top of page

Math Literacy for Critical Thinkers

March 18 - May 3, 2024


Grades 9 - 12



Skills Learned:

● Engage with math literacy
●Participate in peer-to-peer learning and teaching
●Practice critical thinking


Classtimes will be coordinated between the Lead Teacher and Teacher Fellow

Session Length:

March 18 - May 3, 2024

Number of Sessions:

2 of 2

This course will be part of an ongoing research study by AIR, in collaboration with CWW, the CERES Institute for Children & Youth at Boston University, and the Rennie Center. The study aims to understand teacher and student experiences in the CWW initiative, including factors influencing effective implementation, and outcomes.


Course Program:

Math literacy isn't just about numbers; it's a gateway to empowerment. In this course, students will harness the power of mathematical communication to foster critical thinking. Prepare to challenge your perceptions and elevate your mathematical knowledge. Together, we'll explore fundamental math concepts, but this course is more than equations; it's a platform for peer-driven learning. Drawing inspiration from the grassroots civil rights movement, we'll create a tight-knit community where students teach and empower one another. Students will discover the synergy between math, critical thinking, and advocacy while sharpening their skills and building confidence. Join us in "Math Literacy for Critical Thinkers" and embark on a journey of intellectual growth and transformation.

Nakia Navarro.webp


Quinn Soto

Quinn is an experienced math teacher at Boston Day and Evening Academy. He began his career in education over 15 years ago, inspired by an experience he had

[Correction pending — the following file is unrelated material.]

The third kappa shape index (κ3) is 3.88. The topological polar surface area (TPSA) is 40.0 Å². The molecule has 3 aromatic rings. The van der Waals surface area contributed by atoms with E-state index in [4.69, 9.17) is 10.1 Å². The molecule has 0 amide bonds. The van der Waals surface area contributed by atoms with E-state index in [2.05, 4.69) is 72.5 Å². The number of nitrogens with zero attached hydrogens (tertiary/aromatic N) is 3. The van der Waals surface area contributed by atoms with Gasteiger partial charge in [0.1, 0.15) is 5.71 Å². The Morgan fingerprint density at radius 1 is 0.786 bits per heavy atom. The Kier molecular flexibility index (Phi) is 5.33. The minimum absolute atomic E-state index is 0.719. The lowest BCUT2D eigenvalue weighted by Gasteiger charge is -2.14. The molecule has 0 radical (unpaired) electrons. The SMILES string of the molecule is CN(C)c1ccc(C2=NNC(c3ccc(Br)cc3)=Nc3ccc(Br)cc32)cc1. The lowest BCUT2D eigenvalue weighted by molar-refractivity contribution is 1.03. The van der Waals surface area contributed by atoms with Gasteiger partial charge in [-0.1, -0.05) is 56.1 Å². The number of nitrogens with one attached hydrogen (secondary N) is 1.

in high school calculus. While all of the students were computationally fluent, many lacked the ability to engage in any authentic discourse about what they were doing, to create meaningful mathematical models, or to relate what they memorized to other mathematical concepts. Many of them learned that calculus is just a bunch of procedures and formulas. Reflecting on this experience as a senior in high school led Quinn to believe he wanted to teach calculus. His goal was to provide students with an education that allowed them to authentically explore and engage with
mathematics. In college and shortly after, Quinn worked with two mathematics education programs that shaped his approach to teaching: the Bridge to Calculus (BtC) program, which indirectly led him to a dedication to middle-school mathematics, and the Young People’s Project (YPP), which inspired his passion for and expertise in near-peer mentoring and experiential learning.

Over the past ten years, Quinn Soto has taught middle school and high school math in Boston Public Schools. Through this time, Quinn has challenged his students to a high standard of learning through a philosophy of independent, student-led thinking.

bottom of page